The Birth and Death of Meaning: An Interdisciplinary Perspective on the Problem of Man
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Uses the disciplines of psychology, anthropology, sociology and psychiatry to explain what makes people act the way they do.
not reveal himself, who declares the vitality and priority of the inner self even though the mangled body dies in the process? As in all things human we are dealing here not only with a type of character who has made a peculiar kind of investment in the dualism of self and body, but also with a type of animal who must extend and establish his characterological preferences into an ontology, a philosophy of existence. The drama of the sadist is particularly interesting for the way it tries to
reflect crucial aspects of human adaptation. Consider this simple diagram (Figure 1): Face is the positive feeling of self-warmth turned to the world for others’ scrutiny and potential sabotage. Face is society’s window to the core of the self. We can only fully appreciate the importance of face when we realize that nothing goes deeper than the exposure of the self-esteem to possible intolerable undermining in the social encounter. This is the delicate charge that face rituals must protect.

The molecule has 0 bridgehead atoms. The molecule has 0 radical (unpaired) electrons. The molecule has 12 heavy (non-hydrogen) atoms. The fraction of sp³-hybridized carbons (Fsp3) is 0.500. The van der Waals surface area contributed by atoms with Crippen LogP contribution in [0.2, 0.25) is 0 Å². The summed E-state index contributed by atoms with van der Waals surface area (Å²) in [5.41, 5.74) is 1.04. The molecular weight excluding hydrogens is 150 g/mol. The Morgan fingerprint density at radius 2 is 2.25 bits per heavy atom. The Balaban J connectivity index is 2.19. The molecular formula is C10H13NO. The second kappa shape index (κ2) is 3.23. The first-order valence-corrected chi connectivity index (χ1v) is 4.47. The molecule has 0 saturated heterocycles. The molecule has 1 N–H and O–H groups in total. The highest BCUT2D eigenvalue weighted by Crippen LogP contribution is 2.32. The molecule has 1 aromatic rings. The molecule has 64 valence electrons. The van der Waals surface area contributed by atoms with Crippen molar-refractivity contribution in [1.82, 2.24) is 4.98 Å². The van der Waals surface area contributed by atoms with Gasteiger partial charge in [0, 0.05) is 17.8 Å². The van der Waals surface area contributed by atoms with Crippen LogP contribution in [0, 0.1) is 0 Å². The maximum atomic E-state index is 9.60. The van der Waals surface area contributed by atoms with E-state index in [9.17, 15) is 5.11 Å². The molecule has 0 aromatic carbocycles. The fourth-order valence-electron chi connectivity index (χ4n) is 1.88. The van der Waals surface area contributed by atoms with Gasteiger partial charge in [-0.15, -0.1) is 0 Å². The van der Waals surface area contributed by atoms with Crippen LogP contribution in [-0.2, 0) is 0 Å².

prospector, we opened up the mountain and she gave us her gold, the least we can do is to close up her wounds. The two young men thought he was crazy. In Western society nature came to be looked on as a grab bag to be treated with scorn, or at least limitless greed. Nature was physical, not spiritual; neutral and self-renewing. Man takes what he can get, and deserves what he gets. The Plains Indians would today still be living securely off the vast herds of buffalo, had not the White man
Ferraris, and other material gadgets. They try to find their whole fulfillment in a sex partner, or in an endless succession of partners, or in their children; their sense of duty extends to the corporation, or to a branch of science, to a party, the nation, or at most the success of humanity on this planet. What is more, whole masses of men are deprived of these allegiances, of a meaningful place in the material culture hero-systems, and they have lost their belief in traditional religion as
Jung, Carl, 36, 51 Kafka, Franz, 63-64 Kaingang peoples, 13, 38 Kant, Immanuel, 22, 57, 124, 192 Kardiner, Abram, 86 Kazantzakis, Nikos, 193 Kennedy, J. G., 152 Kierkegaard, SØren, 42, 144, 145, 175, 195, 206 Kluckhohn, Florence, 113 La Barre, Weston, 14, 201 Laing, Ronald D., viii, 61, 164 on normalcy, 151 Language, 127 child’s use of, 24 development of, 5, 7, 14, 183, 201 See also Words Leaders, blind following of, 161, 162 Leenhardt, M., 206 Leifer, R., 151, 153 Lenin, V. I.,